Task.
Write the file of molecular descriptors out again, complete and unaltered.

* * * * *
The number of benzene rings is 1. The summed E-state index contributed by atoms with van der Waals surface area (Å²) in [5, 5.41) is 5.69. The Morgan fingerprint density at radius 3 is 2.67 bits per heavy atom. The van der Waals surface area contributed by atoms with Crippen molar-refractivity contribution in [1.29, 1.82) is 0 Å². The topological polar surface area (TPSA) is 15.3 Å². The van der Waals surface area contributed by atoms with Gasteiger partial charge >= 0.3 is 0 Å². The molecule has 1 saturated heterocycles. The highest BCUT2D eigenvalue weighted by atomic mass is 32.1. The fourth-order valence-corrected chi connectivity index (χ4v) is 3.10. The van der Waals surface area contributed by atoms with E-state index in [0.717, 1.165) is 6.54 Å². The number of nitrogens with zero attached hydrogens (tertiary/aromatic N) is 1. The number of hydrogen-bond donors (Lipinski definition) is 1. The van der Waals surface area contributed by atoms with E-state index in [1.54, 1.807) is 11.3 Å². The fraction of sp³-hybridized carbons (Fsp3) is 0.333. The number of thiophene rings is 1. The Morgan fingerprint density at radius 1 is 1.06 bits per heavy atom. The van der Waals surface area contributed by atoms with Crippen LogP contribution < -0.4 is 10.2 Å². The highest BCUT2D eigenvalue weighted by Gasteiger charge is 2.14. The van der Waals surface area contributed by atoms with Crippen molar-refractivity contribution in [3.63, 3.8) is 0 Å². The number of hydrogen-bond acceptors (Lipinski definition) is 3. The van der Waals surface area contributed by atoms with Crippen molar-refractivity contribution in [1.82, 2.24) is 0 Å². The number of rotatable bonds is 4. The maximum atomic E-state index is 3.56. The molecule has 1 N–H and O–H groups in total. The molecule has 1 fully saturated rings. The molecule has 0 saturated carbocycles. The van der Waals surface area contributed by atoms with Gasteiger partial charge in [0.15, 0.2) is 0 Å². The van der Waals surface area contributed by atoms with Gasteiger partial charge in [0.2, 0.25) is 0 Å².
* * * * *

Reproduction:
The number of benzene rings is 1. The summed E-state index contributed by atoms with van der Waals surface area (Å²) in [5, 5.41) is 5.69. The Morgan fingerprint density at radius 3 is 2.67 bits per heavy atom. The van der Waals surface area contributed by atoms with Crippen molar-refractivity contribution in [1.29, 1.82) is 0 Å². The topological polar surface area (TPSA) is 15.3 Å². The van der Waals surface area contributed by atoms with Gasteiger partial charge >= 0.3 is 0 Å². The molecule has 1 saturated heterocycles. The highest BCUT2D eigenvalue weighted by atomic mass is 32.1. The fourth-order valence-corrected chi connectivity index (χ4v) is 3.10. The van der Waals surface area contributed by atoms with E-state index in [0.717, 1.165) is 6.54 Å². The number of nitrogens with zero attached hydrogens (tertiary/aromatic N) is 1. The number of hydrogen-bond donors (Lipinski definition) is 1. The van der Waals surface area contributed by atoms with E-state index in [1.54, 1.807) is 11.3 Å². The fraction of sp³-hybridized carbons (Fsp3) is 0.333. The number of thiophene rings is 1. The Morgan fingerprint density at radius 1 is 1.06 bits per heavy atom. The van der Waals surface area contributed by atoms with Crippen LogP contribution < -0.4 is 10.2 Å². The highest BCUT2D eigenvalue weighted by Gasteiger charge is 2.14. The van der Waals surface area contributed by atoms with Crippen molar-refractivity contribution in [3.63, 3.8) is 0 Å². The number of hydrogen-bond acceptors (Lipinski definition) is 3. The van der Waals surface area contributed by atoms with Crippen molar-refractivity contribution in [1.82, 2.24) is 0 Å². The number of rotatable bonds is 4. The maximum atomic E-state index is 3.56. The molecule has 1 N–H and O–H groups in total. The molecule has 1 fully saturated rings. The molecule has 0 saturated carbocycles. The van der Waals surface area contributed by atoms with Gasteiger partial charge in [0.15, 0.2) is 0 Å². The van der Waals surface area contributed by atoms with Gasteiger partial charge in [0.2, 0.25) is 0 Å².